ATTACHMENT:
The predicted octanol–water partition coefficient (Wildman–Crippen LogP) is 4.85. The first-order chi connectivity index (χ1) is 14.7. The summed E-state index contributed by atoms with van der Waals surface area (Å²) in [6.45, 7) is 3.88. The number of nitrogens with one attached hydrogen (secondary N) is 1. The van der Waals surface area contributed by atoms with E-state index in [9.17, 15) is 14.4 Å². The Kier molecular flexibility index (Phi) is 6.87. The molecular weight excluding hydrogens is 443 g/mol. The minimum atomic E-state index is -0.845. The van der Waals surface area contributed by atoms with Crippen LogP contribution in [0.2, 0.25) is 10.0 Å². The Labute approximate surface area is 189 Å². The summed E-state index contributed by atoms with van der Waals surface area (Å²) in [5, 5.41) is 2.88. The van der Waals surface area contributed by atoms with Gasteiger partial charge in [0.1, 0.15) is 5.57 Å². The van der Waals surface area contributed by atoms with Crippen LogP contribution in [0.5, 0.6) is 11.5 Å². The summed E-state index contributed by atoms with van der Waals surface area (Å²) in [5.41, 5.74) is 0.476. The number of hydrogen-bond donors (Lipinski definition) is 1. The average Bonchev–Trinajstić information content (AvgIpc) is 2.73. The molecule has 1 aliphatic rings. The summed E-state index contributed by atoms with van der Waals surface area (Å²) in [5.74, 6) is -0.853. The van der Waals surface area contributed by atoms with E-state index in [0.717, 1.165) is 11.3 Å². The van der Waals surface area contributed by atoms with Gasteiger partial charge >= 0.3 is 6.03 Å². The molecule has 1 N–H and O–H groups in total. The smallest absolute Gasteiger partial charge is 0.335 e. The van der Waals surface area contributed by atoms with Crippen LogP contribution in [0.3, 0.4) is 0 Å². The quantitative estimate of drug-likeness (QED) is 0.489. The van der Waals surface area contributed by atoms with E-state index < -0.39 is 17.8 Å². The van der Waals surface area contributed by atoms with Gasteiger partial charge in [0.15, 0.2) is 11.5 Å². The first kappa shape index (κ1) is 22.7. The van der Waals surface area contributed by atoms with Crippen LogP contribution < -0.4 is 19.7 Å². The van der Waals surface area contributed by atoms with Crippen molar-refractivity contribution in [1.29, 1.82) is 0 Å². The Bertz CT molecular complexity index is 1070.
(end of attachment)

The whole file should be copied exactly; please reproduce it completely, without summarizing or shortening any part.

The predicted octanol–water partition coefficient (Wildman–Crippen LogP) is 4.85. The first-order chi connectivity index (χ1) is 14.7. The summed E-state index contributed by atoms with van der Waals surface area (Å²) in [6.45, 7) is 3.88. The number of nitrogens with one attached hydrogen (secondary N) is 1. The van der Waals surface area contributed by atoms with E-state index in [9.17, 15) is 14.4 Å². The Kier molecular flexibility index (Phi) is 6.87. The molecular weight excluding hydrogens is 443 g/mol. The minimum atomic E-state index is -0.845. The van der Waals surface area contributed by atoms with Crippen LogP contribution in [0.2, 0.25) is 10.0 Å². The Labute approximate surface area is 189 Å². The summed E-state index contributed by atoms with van der Waals surface area (Å²) in [5, 5.41) is 2.88. The van der Waals surface area contributed by atoms with Gasteiger partial charge in [0.1, 0.15) is 5.57 Å². The van der Waals surface area contributed by atoms with Crippen LogP contribution in [0.5, 0.6) is 11.5 Å². The summed E-state index contributed by atoms with van der Waals surface area (Å²) in [5.41, 5.74) is 0.476. The number of hydrogen-bond donors (Lipinski definition) is 1. The average Bonchev–Trinajstić information content (AvgIpc) is 2.73. The molecule has 1 aliphatic rings. The summed E-state index contributed by atoms with van der Waals surface area (Å²) in [5.74, 6) is -0.853. The van der Waals surface area contributed by atoms with E-state index in [0.717, 1.165) is 11.3 Å². The van der Waals surface area contributed by atoms with Gasteiger partial charge >= 0.3 is 6.03 Å². The molecule has 1 N–H and O–H groups in total. The smallest absolute Gasteiger partial charge is 0.335 e. The van der Waals surface area contributed by atoms with Crippen LogP contribution in [0.3, 0.4) is 0 Å². The quantitative estimate of drug-likeness (QED) is 0.489. The van der Waals surface area contributed by atoms with E-state index < -0.39 is 17.8 Å². The van der Waals surface area contributed by atoms with Gasteiger partial charge in [0.15, 0.2) is 11.5 Å². The first kappa shape index (κ1) is 22.7. The van der Waals surface area contributed by atoms with Crippen LogP contribution < -0.4 is 19.7 Å². The van der Waals surface area contributed by atoms with Crippen molar-refractivity contribution in [1.29, 1.82) is 0 Å². The Bertz CT molecular complexity index is 1070.